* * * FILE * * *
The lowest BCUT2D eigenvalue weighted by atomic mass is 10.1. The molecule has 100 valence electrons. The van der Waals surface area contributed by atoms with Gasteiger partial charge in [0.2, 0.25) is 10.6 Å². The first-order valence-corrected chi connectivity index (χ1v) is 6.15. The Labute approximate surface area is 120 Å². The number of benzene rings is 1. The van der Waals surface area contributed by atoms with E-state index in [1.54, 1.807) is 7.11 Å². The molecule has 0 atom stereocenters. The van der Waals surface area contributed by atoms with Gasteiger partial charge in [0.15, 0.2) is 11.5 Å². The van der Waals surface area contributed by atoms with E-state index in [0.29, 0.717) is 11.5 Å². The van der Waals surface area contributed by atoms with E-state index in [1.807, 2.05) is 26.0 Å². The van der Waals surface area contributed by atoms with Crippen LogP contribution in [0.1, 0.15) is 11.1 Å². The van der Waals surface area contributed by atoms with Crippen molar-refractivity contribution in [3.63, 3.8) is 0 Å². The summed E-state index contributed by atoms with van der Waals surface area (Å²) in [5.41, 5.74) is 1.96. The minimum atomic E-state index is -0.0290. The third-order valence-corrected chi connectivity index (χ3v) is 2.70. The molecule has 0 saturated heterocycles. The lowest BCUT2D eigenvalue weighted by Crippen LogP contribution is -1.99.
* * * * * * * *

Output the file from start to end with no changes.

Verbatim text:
The lowest BCUT2D eigenvalue weighted by atomic mass is 10.1. The molecule has 100 valence electrons. The van der Waals surface area contributed by atoms with Gasteiger partial charge in [0.2, 0.25) is 10.6 Å². The first-order valence-corrected chi connectivity index (χ1v) is 6.15. The Labute approximate surface area is 120 Å². The number of benzene rings is 1. The van der Waals surface area contributed by atoms with E-state index in [1.54, 1.807) is 7.11 Å². The molecule has 0 atom stereocenters. The van der Waals surface area contributed by atoms with Gasteiger partial charge in [0.15, 0.2) is 11.5 Å². The van der Waals surface area contributed by atoms with E-state index in [0.29, 0.717) is 11.5 Å². The van der Waals surface area contributed by atoms with E-state index in [1.807, 2.05) is 26.0 Å². The van der Waals surface area contributed by atoms with Crippen LogP contribution in [0.1, 0.15) is 11.1 Å². The van der Waals surface area contributed by atoms with Crippen molar-refractivity contribution in [3.63, 3.8) is 0 Å². The summed E-state index contributed by atoms with van der Waals surface area (Å²) in [5.41, 5.74) is 1.96. The minimum atomic E-state index is -0.0290. The third-order valence-corrected chi connectivity index (χ3v) is 2.70. The molecule has 0 saturated heterocycles. The lowest BCUT2D eigenvalue weighted by Crippen LogP contribution is -1.99.